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Modern Nonparametrics 3: Automating the Learning Pipeline
Eric Xing · Mladen Kolar · Arthur Gretton · Samory Kpotufe · Han Liu · Zoltán Szabó · Alan Yuille · Andrew G Wilson · Ryan Tibshirani · Sasha Rakhlin · Damian Kozbur · Bharath Sriperumbudur · David Lopez-Paz · Kirthevasan Kandasamy · Francesco Orabona · Andreas Damianou · Wacha Bounliphone · Yanshuai Cao · Arijit Das · Yingzhen Yang · Giulia DeSalvo · Dmitry Storcheus · Roberto Valerio

Sat Dec 13 05:30 AM -- 03:30 PM (PST) @ Level 5, room 511 e
Event URL: https://sites.google.com/site/nips2014modernnonparametric/ »

Nonparametric methods (kernel methods, kNN, classification trees, etc) are designed to handle complex pattern recognition problems. Such complex problems arise in modern applications such as genomic experiments, climate analysis, robotic control, social network analysis, and so forth. In fact, contemporary statistical procedures are making inroads into a variety of modern application areas as part of solutions to larger problems. As such there is a growing need for statistical procedures that can be used "off-the-shelf", i.e. procedures with as few parameters as possible, or better yet, procedures which can "self-tune" to a particular application at hand.

The problem of devising 'parameter-free' procedures has been addressed in separate areas of the pattern-recognition literature under various names and different emphasis.

In traditional statistics, much effort has gone into so called "adaptive" procedures which can attain optimal risks over large sets of models of increasing complexity. Examples are model selection approaches based on penalized empirical risk minimization, approaches based on stability of estimates (e.g. Lepski’s methods), thresholding approaches under sparsity assumptions, and model averaging approaches. Most of these approaches rely on having tight bounds on the risk of learning procedures (under any parameter setting), hence other approaches concentrate on tight estimations of the actual risks, e.g., Stein’s risk estimators, bootstrapping methods, data dependent learning bounds.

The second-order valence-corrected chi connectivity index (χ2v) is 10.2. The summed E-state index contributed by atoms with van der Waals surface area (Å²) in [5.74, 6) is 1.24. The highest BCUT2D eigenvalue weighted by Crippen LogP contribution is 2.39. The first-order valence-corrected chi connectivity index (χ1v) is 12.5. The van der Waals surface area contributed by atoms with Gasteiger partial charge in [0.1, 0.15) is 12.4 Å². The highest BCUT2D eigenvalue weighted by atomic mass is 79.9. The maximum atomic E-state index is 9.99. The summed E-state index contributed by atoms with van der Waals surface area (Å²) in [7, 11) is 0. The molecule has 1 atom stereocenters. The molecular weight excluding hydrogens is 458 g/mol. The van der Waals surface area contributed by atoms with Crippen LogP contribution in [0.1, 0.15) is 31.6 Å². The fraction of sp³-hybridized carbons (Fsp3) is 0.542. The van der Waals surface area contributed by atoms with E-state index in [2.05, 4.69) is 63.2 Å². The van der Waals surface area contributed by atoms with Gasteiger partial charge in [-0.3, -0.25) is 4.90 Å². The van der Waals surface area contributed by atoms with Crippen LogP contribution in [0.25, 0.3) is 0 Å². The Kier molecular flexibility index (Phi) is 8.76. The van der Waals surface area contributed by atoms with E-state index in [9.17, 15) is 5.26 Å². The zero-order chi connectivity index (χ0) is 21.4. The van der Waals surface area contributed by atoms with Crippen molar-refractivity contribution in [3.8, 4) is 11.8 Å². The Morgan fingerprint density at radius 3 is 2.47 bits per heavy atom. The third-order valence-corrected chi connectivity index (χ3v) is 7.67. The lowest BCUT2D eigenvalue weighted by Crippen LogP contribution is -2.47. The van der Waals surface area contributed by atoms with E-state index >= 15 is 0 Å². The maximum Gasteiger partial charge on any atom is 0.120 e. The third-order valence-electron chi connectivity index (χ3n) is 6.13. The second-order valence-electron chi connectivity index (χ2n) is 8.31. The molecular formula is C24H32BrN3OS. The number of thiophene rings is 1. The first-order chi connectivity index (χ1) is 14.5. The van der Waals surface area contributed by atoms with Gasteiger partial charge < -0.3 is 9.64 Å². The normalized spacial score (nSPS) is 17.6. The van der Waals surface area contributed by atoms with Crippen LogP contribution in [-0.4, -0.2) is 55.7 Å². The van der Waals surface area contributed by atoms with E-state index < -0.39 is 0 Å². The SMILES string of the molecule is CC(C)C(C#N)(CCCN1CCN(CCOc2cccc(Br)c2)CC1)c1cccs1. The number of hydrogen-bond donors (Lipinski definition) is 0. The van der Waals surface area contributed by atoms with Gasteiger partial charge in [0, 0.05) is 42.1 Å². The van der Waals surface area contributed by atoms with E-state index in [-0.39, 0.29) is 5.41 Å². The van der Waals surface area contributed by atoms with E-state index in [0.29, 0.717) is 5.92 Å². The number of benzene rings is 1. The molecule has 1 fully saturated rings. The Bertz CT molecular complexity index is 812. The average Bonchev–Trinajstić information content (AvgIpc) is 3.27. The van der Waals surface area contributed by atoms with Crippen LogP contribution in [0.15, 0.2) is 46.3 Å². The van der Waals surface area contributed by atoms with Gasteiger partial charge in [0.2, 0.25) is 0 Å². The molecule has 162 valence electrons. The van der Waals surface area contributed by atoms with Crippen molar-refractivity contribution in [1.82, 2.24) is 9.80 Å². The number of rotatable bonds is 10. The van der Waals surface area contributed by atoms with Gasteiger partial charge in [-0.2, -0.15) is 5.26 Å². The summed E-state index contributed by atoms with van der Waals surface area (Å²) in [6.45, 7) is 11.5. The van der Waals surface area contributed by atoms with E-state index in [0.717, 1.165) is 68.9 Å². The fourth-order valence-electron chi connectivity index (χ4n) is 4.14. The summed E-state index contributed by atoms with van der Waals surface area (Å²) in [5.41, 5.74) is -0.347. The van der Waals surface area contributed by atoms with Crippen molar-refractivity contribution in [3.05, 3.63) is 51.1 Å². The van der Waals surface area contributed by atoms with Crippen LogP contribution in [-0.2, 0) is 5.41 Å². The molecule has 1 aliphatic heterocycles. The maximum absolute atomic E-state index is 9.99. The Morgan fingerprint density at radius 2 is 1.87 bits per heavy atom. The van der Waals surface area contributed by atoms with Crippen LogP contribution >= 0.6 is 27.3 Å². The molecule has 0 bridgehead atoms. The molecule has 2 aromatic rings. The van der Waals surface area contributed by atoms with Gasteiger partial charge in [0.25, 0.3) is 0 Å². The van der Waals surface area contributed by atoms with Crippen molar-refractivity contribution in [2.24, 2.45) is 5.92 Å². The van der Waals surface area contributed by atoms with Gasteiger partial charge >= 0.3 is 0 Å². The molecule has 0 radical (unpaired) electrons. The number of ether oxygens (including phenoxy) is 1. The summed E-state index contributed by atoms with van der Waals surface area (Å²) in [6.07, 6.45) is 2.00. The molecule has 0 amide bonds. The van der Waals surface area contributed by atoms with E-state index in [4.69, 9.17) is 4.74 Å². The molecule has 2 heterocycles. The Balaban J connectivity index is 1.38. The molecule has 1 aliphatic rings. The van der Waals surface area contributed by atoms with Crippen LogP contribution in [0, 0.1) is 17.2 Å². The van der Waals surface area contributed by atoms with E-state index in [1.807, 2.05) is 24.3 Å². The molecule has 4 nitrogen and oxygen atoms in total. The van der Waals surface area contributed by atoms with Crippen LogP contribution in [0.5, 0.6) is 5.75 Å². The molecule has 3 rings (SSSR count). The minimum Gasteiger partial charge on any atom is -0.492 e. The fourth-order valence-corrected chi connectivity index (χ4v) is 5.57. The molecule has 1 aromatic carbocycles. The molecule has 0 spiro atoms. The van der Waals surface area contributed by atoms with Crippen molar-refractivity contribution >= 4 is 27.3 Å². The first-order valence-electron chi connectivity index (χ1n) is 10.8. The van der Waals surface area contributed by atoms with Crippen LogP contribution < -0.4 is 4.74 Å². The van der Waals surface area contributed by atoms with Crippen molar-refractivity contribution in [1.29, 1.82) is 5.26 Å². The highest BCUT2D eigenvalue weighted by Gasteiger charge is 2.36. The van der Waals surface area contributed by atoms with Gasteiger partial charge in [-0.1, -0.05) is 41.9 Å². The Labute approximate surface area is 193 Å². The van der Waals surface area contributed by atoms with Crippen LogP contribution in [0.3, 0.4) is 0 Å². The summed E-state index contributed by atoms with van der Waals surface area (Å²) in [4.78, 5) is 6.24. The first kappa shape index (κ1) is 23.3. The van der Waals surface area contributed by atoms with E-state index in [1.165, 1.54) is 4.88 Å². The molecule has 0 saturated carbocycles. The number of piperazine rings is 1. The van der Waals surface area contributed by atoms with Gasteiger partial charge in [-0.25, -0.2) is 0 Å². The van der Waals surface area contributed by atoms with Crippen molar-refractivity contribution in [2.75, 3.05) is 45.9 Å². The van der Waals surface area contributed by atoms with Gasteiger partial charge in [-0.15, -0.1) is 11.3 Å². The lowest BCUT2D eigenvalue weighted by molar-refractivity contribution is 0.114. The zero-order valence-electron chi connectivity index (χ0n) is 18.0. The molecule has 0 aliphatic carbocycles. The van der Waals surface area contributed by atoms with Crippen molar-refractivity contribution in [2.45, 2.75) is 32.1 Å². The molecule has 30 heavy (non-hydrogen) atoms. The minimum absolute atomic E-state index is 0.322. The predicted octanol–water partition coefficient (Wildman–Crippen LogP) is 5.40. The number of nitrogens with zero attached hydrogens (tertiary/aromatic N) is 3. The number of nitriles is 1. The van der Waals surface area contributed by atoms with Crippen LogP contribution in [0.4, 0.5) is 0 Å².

In theoretical machine learning, much of the work has focused on proper tuning of the actual optimization procedures used to minimize (penalized) empirical risks. In particular, great effort has gone into the automatic setting of important tuning parameters such as 'learning rates' and 'step sizes'.

Another approach out of machine learning arises in the kernel literature for 'automatic representation learning'. The aim of the approach, similar to theoretical work on model selection, is to automatically learn an appropriate (kernel) transformation of the data for use with kernel methods such as SVMs or Gaussian processes.

In practice, the simplest self-tuning procedures take the form of cross-validation and variants. Cross-validation can however be expensive in practice, and impractical in various constrained settings -- e.g., streaming settings, in settings with large amounts of tuning parameters, and generally in unsupervised learning problems.